sábado, 23 de agosto de 2014

MAC OS X 10.9.4 configure PostgreSQL PHP module

A few days ago I updated the OS X to the latest in my MacBook Air, I had running there Apache + Php + PostgreSQL. My surprise was that the PHP Module for PostgreSQL has been deleted in this version, so consequently start my odyssey to get back to normal the whole system. Following references from dozens of Websites, I summarized all the key points in order not to lose more time anymore:

First step, download the PHP with the version included in OS X 10.9.4

sudo tar -xzvf php-5.4.24.tar.gz

sudo mkdir -p /usr/include

sudo mv php-5.4.24 /usr/include/php

cd /usr/include/php

./configure --without-iconv


You will get the following message:

Configuring for:
PHP Api Version: 20100412
Zend Module Api No: 20100525
Zend Extension Api No: 220100525
Cannot find autoconf. Please check your autoconf installation and the
$PHP_AUTOCONF environment variable. Then, rerun this script.

Then execute:

brew install autoconf

Warning: No developer tools installed.
You should install the Command Line Tools.
Run `xcode-select --install` to install them.
Warning: autoconf-2.69 already installed

At this point the most common thing is not to have autoconf installed in your computer. (Additionally the Xcode extension is needed, you can get this from iTunes)

xcode-select --install

sudo tar xzf autoconf-latest.tar.gz
cd autoconf-2.69/

./configure –prefix=/usr/local


sudo make install

At this point, we have completed the installation of autoconf.

brew install autoconf

cd /ext/pgsql

Once there:

sudo ./configure –with-pgsql=/Library/PostgreSQL/9.3

Where you set the folder where the local instance of PostgreSQL is currently installed in your system.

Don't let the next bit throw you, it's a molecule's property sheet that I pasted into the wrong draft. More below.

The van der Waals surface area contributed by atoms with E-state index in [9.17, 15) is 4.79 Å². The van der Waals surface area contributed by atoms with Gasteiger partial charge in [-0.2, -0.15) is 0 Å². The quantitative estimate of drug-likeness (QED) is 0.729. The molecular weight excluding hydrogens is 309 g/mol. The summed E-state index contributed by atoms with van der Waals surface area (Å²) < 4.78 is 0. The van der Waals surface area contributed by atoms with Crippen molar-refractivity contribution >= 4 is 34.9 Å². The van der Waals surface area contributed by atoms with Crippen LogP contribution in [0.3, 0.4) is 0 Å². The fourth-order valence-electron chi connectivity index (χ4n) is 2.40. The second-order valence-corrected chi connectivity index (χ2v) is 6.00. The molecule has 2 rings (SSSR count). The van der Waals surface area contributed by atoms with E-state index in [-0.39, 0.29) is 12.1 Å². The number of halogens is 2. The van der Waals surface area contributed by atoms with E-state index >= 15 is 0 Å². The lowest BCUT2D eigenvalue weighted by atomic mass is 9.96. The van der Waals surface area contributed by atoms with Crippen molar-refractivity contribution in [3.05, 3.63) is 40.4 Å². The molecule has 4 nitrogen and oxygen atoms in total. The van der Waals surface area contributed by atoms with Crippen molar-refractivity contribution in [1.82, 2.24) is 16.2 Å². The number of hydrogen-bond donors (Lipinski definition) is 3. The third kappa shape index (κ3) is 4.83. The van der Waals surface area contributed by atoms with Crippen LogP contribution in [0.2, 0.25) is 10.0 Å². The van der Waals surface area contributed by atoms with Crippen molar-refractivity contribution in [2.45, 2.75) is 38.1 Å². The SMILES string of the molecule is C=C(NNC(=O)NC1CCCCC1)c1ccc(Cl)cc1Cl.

sudo make install

At this point you can restart your web server:

sudo /usr/sbin/apachectl restart

and check with phpinfo in your php script that pgsql module is enabled.

Remember that the extension must be enabled in your php.ini file:

sudo vi /private/etc/php.ini

Within the file:


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miércoles, 11 de septiembre de 2013

Execute a C program as root in your Android without a rooted device

The objective is having an APK which contains a call to a C program running as root on the Android operating system.
The first thing to have into account is that your Android device must be rooted at the beginning of the process, it might be changed to a non rooted mode afterwards. Once you have compiled your C routine in the proper architecture mode, you need to copy your files in /system folder. Since the /system folder is a read-only folder, it is necessary to set read-write privileges, additionally this folder is the most suitable to store your application since it is not deleted when you reset the device. For example:

mount -o remount,rw /system
mkdir /system/samplec

It is assumed that you copy your application samplec in your /sdcard folder. In order to move your files:

/system/bin/busybox cp /sdcard/samplec /system/samplec

Once the file is copied, you need to assign the execution privileges to the folder and the binary file:

chmod 751 /system/samplec
chmod 6751 /system/samplec/samplec_binary

The last step before you deploy your APK is leaving the /system folder back to read-only mode, like this:

mount -o remount,ro /system

After setting the privileges to the file, it is not necessary to call to your C program by enabling “su” privileges in your Android code.

Your code, originally looked like this

Process sh = Runtime.getRuntime().exec("su", null,null);
OutputStream os = sh.getOutputStream();
os.write(("/system/samplec/samplec_binary").getBytes("ASCII")); os.flush();

Now, the “su” call is not needed anymore, you can straight call your C program as displayed:

Process sh = Runtime.getRuntime().exec("/system/samplec/samplec_binary", null,null);

At this point, you can unroot your device and the execution of your Native C application will continue being executed as root.